umask,  and  ulimit  are	 retained  when the commands run. The value of
       SHELL is set to be consistent with the shell actually used.  Open  file
       descriptors, traps, and priority are lost.

       You can use at if your login name appears in the /usr/lib/cron/at.allow
       file, if that file exists, or if there is no  at.allow  file  and  your
       name  is	 not  in  the  /usr/lib/cron/at.deny  file.   The at.allow and
       at.deny files contain one user name per line. Note  that	 /usr/lib/cron
       is symbolically linked to /var/adm/cron.

       If  neither the at.allow nor the at.deny file exists, only someone with
       root user authority can submit a job.

       To allow global access to at, the system administrator can  remove  the
       at.allow file and create a zero-length at.deny file.

   Specifying a Time and Date
       You  must specify a time argument with these commands.  You can specify
       optionally the date argument. These arguments  are  affected  when  the
       DATEMSK environment variable is set.  The next subsection describes the
       effect of this environment variable.

       The required time argument can be one of the following: A  number  fol‐
       lowed  by an optional suffix.  The at command interprets 1- and 2-digit
       numbers as hours.  It interprets 4 digits as hours  and	minutes.   The
       LC_TIME	environment variable specifies the order of hours and minutes.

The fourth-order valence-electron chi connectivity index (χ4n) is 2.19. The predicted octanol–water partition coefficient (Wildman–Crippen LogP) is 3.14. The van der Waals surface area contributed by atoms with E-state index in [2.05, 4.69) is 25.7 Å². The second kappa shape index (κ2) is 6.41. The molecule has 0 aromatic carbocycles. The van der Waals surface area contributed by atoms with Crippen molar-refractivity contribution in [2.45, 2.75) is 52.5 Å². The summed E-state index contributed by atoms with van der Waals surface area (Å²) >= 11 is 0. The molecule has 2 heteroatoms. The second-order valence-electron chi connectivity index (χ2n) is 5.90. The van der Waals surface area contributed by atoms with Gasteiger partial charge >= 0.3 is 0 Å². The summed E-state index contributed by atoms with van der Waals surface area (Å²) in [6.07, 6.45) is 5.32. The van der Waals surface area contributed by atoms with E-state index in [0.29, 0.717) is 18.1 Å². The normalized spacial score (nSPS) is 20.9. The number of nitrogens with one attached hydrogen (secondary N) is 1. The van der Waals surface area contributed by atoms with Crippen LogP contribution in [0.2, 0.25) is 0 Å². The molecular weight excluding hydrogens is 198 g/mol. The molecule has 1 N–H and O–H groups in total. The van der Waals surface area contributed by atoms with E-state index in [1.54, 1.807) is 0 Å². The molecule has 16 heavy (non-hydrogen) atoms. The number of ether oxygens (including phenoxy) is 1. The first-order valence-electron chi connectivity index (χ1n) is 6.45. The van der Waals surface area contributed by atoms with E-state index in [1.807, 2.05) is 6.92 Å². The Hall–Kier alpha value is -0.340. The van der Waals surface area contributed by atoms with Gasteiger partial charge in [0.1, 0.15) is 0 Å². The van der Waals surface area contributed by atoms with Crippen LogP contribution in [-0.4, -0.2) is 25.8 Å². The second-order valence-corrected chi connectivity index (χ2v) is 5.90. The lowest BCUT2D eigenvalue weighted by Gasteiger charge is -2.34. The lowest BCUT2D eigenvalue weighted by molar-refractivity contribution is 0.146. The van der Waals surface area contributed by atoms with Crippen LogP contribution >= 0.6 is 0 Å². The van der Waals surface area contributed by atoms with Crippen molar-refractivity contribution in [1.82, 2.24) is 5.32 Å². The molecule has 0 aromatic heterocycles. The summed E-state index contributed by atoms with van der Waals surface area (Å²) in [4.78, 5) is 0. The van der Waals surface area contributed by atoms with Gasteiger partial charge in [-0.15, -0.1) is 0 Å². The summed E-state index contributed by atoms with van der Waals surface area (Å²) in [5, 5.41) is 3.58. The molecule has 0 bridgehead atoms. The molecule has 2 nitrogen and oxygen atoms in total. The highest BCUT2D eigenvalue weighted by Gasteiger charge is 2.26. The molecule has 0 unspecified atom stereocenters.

The default order is the hour followed by the  minute.	You  can  also
       separate	 hours	and  minutes  with  a : (colon).  The default order is
       hour:minute.  In addition, you can specify a suffix of am, pm, or zulu.
       If  you	do  not	 specify am or pm, at uses a 24-hour clock. The suffix
       zulu indicates that the time is UTC (Coordinated Universal Time).   The
       at  command  also  recognizes  the following keywords as special times:
       noon, midnight, now, A for a.m., P for p.m., N for noon, and M for mid‐
       night.  The time argument specifies a time in the future.  For example,
       if the current time is 9:02 p.m., and you specify a  time  of  9P,  the
       command	is  executed  at 9 p.m. the next day.  However, if the current
       time is 8:58 p.m. and you specify 9P, the command is  executed  in  two
       minutes.	  The  LC_TIME environment variable controls the keywords that
       at recognizes.	Keywords are defined on a locale basis.